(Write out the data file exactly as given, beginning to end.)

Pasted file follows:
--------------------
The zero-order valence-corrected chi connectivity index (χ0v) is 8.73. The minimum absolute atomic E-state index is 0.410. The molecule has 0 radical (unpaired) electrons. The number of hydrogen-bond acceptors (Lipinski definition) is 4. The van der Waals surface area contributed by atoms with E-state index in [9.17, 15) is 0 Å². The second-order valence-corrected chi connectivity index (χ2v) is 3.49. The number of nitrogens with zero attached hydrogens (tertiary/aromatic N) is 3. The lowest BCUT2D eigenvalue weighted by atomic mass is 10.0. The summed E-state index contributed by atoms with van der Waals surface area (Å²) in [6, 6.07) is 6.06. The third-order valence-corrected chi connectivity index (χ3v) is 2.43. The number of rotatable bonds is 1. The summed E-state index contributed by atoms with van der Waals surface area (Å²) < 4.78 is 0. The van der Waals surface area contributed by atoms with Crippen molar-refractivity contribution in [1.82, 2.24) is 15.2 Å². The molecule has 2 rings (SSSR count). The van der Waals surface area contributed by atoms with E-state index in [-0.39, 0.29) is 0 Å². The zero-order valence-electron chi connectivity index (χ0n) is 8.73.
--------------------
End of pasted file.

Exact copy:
The zero-order valence-corrected chi connectivity index (χ0v) is 8.73. The minimum absolute atomic E-state index is 0.410. The molecule has 0 radical (unpaired) electrons. The number of hydrogen-bond acceptors (Lipinski definition) is 4. The van der Waals surface area contributed by atoms with E-state index in [9.17, 15) is 0 Å². The second-order valence-corrected chi connectivity index (χ2v) is 3.49. The number of nitrogens with zero attached hydrogens (tertiary/aromatic N) is 3. The lowest BCUT2D eigenvalue weighted by atomic mass is 10.0. The summed E-state index contributed by atoms with van der Waals surface area (Å²) in [6, 6.07) is 6.06. The third-order valence-corrected chi connectivity index (χ3v) is 2.43. The number of rotatable bonds is 1. The summed E-state index contributed by atoms with van der Waals surface area (Å²) < 4.78 is 0. The van der Waals surface area contributed by atoms with Crippen molar-refractivity contribution in [1.82, 2.24) is 15.2 Å². The molecule has 2 rings (SSSR count). The van der Waals surface area contributed by atoms with E-state index in [-0.39, 0.29) is 0 Å². The zero-order valence-electron chi connectivity index (χ0n) is 8.73.